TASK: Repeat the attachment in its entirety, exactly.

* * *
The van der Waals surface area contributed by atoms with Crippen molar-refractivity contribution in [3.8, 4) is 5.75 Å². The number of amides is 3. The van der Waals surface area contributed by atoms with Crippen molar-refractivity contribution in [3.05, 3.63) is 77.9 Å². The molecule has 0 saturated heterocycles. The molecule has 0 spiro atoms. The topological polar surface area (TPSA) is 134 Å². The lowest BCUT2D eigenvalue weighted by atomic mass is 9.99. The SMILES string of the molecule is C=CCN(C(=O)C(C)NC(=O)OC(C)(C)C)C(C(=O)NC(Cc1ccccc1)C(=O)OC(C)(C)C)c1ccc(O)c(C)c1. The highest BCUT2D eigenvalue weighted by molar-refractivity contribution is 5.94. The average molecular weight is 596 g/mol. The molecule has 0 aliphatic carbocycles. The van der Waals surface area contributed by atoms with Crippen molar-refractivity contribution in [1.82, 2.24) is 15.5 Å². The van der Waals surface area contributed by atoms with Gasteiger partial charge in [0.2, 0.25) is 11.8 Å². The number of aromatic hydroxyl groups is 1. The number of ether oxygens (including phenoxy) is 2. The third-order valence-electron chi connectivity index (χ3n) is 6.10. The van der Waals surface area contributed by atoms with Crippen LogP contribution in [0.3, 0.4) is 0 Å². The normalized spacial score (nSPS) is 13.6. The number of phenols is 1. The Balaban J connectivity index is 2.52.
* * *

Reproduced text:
The van der Waals surface area contributed by atoms with Crippen molar-refractivity contribution in [3.8, 4) is 5.75 Å². The number of amides is 3. The van der Waals surface area contributed by atoms with Crippen molar-refractivity contribution in [3.05, 3.63) is 77.9 Å². The molecule has 0 saturated heterocycles. The molecule has 0 spiro atoms. The topological polar surface area (TPSA) is 134 Å². The lowest BCUT2D eigenvalue weighted by atomic mass is 9.99. The SMILES string of the molecule is C=CCN(C(=O)C(C)NC(=O)OC(C)(C)C)C(C(=O)NC(Cc1ccccc1)C(=O)OC(C)(C)C)c1ccc(O)c(C)c1. The highest BCUT2D eigenvalue weighted by molar-refractivity contribution is 5.94. The average molecular weight is 596 g/mol. The molecule has 0 aliphatic carbocycles. The van der Waals surface area contributed by atoms with Crippen molar-refractivity contribution in [1.82, 2.24) is 15.5 Å². The van der Waals surface area contributed by atoms with Gasteiger partial charge in [0.2, 0.25) is 11.8 Å². The number of aromatic hydroxyl groups is 1. The number of ether oxygens (including phenoxy) is 2. The third-order valence-electron chi connectivity index (χ3n) is 6.10. The van der Waals surface area contributed by atoms with Crippen LogP contribution in [0.3, 0.4) is 0 Å². The normalized spacial score (nSPS) is 13.6. The number of phenols is 1. The Balaban J connectivity index is 2.52.